Can hydroxychloroquine (Plaquenil) be prescribed in the setting of G6PD deficiency

Hydroxychloroquine in G6PD Deficiency

Hydroxychloroquine (Plaquenil) is an oral immunomodulating medication commonly used for the the treatment of autoimmune diseases. In the world of hair loss, it is commonly used for treating lichen planopilaris, frontal fibrosing alopecia, discoid lupus and pseudopelade. Some reports have emerged that it may even be useful in alopecia areata. 

For years, physicians have been taught that certain groups of patients should not be prescribed hydroxychloroquine. These include patients with psoriasis, retinal problems, certain psychiatric disorders, porphyria, anemias, neutropenias, and liver problems. In addition, patients with deficiency of an enzyme known as Glucose-6-Phosphate Dehydrogenase (G6PD) were also thought to be ineligible for the mediation given their increased risk of hemolytic anemia. 

About 400 million people have G6PD deficiency. It is more common in the Middle East, Mediterranean, and parts of Africa and Asia.  It is a genetic condition that is present from birth. Without the enzyme, patients experience hemolysis of death of their own red blood cells from triggers like infection, medications, stress and even some foods (i.e. fava beans). The actual severity of the condition varies greatly depending on the specific enzyme that is inherited at birth.

New Studies suggest Plaquenil may be safer in G6PD deficiency than once thought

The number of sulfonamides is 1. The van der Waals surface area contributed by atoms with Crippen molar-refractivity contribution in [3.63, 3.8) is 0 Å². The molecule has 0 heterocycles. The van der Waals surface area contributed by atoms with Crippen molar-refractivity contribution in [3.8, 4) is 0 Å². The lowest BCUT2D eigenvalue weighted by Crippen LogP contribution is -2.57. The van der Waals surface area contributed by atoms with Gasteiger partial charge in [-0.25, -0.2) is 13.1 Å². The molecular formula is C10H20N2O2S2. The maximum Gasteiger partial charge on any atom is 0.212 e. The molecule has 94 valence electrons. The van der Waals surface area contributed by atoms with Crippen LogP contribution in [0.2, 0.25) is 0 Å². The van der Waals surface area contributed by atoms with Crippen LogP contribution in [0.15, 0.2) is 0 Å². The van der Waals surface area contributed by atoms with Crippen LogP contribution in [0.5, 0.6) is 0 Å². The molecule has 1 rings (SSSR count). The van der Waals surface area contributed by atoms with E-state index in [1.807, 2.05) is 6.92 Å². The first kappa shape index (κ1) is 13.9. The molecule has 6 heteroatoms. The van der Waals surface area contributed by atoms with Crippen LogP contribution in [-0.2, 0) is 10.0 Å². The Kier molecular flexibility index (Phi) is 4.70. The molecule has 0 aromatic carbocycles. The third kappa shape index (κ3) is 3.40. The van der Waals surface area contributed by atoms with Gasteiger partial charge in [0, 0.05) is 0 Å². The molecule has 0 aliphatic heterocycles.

I was very interested to recently read an abstract by Samya Mohammad and colleagues at Duke University presented at the 2016 meeting of the American College of Rheumatology. The abstract was titled " Hydroxychloroquine Is Not Associated with Hemolytic Anemia in Glucose-6-Phosphate Dehydrogenase (G6PD) Deficient Patients" 

The authors set out to evaluate 275 patients who were prescribed hydroxychloroquine including 11 who were G6PD deficient.   The study did not involve hair patients but rather patients with diagnoses such as lupus (32%), rheumatoid arthritis (29%), and other inflammatory joint problems (14%).  

The G6PD deficient patients had a total of 711 months of exposure to ydroxychloroquine.  In this cohort, no G6PD deficient patients developed hemolytic anemia attributable to the drug during 711 months exposure to the drug.

 

Conclusion

To date this remains the largest study to date evaluating the frequency of hemolytic anemia in  G6PD deficient patients treated with hydroxychloroquine. Although small in number, the authors felt that their data do not support routine G6PD level measurement prior to initiating HCQ therapy.

Reference

Mohammad S, Clowse MEB, Eudy A, Criscione-Schreiber L. Hydroxychloroquine Is Not Associated with Hemolytic Anemia in Glucose-6-Phosphate Dehydrogenase (G6PD) Deficient Patients [abstract]. Arthritis Rheumatol. 2016; 68 (suppl 10). https://acrabstracts.org/abstract/hydroxychloroquine-is-not-associated-with-hemolytic-anemia-in-glucose-6-phosphate-dehydrogenase-g6pd-deficient-patients/. Accessed June 23, 2018.


Dr. Jeff Donovan is a Canadian and US board certified dermatologist specializing exclusively in hair loss. To schedule a consultation, please call the Whistler office at 604.283.1887



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